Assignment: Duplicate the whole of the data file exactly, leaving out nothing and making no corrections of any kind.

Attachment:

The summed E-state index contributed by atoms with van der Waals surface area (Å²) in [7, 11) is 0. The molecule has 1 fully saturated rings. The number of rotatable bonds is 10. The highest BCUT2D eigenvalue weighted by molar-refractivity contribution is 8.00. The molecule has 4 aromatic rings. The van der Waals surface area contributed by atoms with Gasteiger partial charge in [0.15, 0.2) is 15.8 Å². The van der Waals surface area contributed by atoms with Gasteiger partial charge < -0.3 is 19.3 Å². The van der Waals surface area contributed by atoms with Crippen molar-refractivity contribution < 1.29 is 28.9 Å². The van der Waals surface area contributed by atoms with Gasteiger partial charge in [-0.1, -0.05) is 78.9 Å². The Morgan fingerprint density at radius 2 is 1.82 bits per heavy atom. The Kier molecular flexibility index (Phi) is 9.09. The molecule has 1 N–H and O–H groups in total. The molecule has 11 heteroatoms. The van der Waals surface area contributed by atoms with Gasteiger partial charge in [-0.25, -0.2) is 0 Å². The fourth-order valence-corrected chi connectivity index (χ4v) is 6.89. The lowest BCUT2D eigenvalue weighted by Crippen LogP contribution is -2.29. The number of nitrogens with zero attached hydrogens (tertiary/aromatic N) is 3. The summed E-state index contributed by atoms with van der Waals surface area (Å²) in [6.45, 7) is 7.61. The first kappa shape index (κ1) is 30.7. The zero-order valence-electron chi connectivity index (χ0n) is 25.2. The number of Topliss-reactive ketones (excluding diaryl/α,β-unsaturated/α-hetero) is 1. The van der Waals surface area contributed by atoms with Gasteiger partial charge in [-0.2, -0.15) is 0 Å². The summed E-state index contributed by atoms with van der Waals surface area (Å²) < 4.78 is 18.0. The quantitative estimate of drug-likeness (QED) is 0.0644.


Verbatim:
The summed E-state index contributed by atoms with van der Waals surface area (Å²) in [7, 11) is 0. The molecule has 1 fully saturated rings. The number of rotatable bonds is 10. The highest BCUT2D eigenvalue weighted by molar-refractivity contribution is 8.00. The molecule has 4 aromatic rings. The van der Waals surface area contributed by atoms with Gasteiger partial charge in [0.15, 0.2) is 15.8 Å². The van der Waals surface area contributed by atoms with Gasteiger partial charge < -0.3 is 19.3 Å². The van der Waals surface area contributed by atoms with Crippen molar-refractivity contribution < 1.29 is 28.9 Å². The van der Waals surface area contributed by atoms with Gasteiger partial charge in [-0.1, -0.05) is 78.9 Å². The Morgan fingerprint density at radius 2 is 1.82 bits per heavy atom. The Kier molecular flexibility index (Phi) is 9.09. The molecule has 1 N–H and O–H groups in total. The molecule has 11 heteroatoms. The van der Waals surface area contributed by atoms with Gasteiger partial charge in [-0.25, -0.2) is 0 Å². The fourth-order valence-corrected chi connectivity index (χ4v) is 6.89. The lowest BCUT2D eigenvalue weighted by Crippen LogP contribution is -2.29. The number of nitrogens with zero attached hydrogens (tertiary/aromatic N) is 3. The summed E-state index contributed by atoms with van der Waals surface area (Å²) in [6.45, 7) is 7.61. The first kappa shape index (κ1) is 30.7. The zero-order valence-electron chi connectivity index (χ0n) is 25.2. The number of Topliss-reactive ketones (excluding diaryl/α,β-unsaturated/α-hetero) is 1. The van der Waals surface area contributed by atoms with Gasteiger partial charge in [-0.2, -0.15) is 0 Å². The summed E-state index contributed by atoms with van der Waals surface area (Å²) < 4.78 is 18.0. The quantitative estimate of drug-likeness (QED) is 0.0644.